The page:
PDR or Paintless Dent Repair is a method of removing minor dents and dings without removing any paint from the vehicle. This is done by very patiently sculpting the dent out from the back of the panel, or sometimes from the front using specialized tools. The most common PDR techniques utilize metal rods and body picks to push out the dents from the underside of the body panel. Glue and specially designed tabs may be used to pull out the dents from the outside of the panel. Fine tuning the repair often involves tapping down the repair to remove small high spots. Quality technicians can blend high spots to match the texture of the paint called orange peel.
The process of paintless dent repair requires a technician to manipulate precise locations of metal to the correct height, which can only be observed by the use of a Paintless Dent Repair reading instrument such as a paintless dent repair light. Fluorescent or LED lighting, or in some cases a reflection board, may be used to visualize the deformation of the dent and to aid the technician in locating the tip of the tool being used to push the metal.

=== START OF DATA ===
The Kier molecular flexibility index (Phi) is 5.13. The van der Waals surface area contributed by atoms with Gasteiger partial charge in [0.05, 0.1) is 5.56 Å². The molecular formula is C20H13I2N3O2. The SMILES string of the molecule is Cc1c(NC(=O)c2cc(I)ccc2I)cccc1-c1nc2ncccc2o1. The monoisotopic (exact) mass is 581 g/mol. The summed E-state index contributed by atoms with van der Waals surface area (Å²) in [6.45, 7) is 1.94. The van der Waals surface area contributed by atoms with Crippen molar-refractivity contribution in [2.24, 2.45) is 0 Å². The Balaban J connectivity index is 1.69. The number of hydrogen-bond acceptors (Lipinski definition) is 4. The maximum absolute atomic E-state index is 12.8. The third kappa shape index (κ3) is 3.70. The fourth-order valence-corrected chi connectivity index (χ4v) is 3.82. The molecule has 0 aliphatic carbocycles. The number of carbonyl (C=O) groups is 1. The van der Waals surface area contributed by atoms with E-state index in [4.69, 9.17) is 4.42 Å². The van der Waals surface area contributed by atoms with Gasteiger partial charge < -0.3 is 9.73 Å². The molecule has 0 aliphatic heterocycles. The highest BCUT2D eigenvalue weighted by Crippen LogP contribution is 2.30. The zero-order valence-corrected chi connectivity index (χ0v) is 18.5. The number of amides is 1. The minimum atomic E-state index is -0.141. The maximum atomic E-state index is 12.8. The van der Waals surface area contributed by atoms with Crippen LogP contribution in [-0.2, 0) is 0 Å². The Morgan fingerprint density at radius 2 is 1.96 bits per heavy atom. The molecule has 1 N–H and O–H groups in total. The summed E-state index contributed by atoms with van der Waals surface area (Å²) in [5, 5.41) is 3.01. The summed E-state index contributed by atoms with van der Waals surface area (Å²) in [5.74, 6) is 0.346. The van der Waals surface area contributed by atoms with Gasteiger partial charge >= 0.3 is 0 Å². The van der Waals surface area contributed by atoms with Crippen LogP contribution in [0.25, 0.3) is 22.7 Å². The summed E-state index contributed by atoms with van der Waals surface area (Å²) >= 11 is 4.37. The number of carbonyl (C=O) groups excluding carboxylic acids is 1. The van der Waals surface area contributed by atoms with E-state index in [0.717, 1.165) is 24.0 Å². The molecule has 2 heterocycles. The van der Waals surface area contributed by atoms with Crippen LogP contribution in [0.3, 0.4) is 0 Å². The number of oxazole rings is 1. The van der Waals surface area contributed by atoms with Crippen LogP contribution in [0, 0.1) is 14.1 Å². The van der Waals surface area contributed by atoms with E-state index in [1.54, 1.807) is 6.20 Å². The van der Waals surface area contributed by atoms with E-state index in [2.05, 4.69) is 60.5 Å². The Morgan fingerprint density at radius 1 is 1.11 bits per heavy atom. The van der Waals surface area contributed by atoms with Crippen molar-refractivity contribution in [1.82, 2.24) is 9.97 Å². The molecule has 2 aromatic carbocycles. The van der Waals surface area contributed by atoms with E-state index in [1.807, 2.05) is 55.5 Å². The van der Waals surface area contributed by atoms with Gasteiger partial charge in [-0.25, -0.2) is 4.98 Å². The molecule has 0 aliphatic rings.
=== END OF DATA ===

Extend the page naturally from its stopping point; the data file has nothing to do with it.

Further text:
Paintless dent removal (PDR) was invented by Oskar Flaig in February 1960 during the “International Motor Sports Show” in New York City, USA.
Oskar Flaig worked at Mercedes. His job was to take care of the paintwork for all the show cars presented at trade shows. Damage, scratches on the paintwork and small dents, produced by the public during the day, needed to be re-painted at night, so the vehicles would be in perfect condition on the next day. At the trade fair in New York City, Oskar Flaig used a hammer handle to push out a small dent, so he would need to apply less filler before painting. Nevertheless, the result already looked perfect after pushing. This was the beginning of paintless dent removal. After the show, Flaig returned home to Germany and started developing techniques and tools to repair dents. He was eventually promoted to foreman at the Mercedes Sindelfingen plant where he was known as the “golden tinsmith” and started PDR training programs at all branch plants. These techniques were used in Germany for a long time before finally being promoted as a successful way to repair dents in the United States in the 1980s.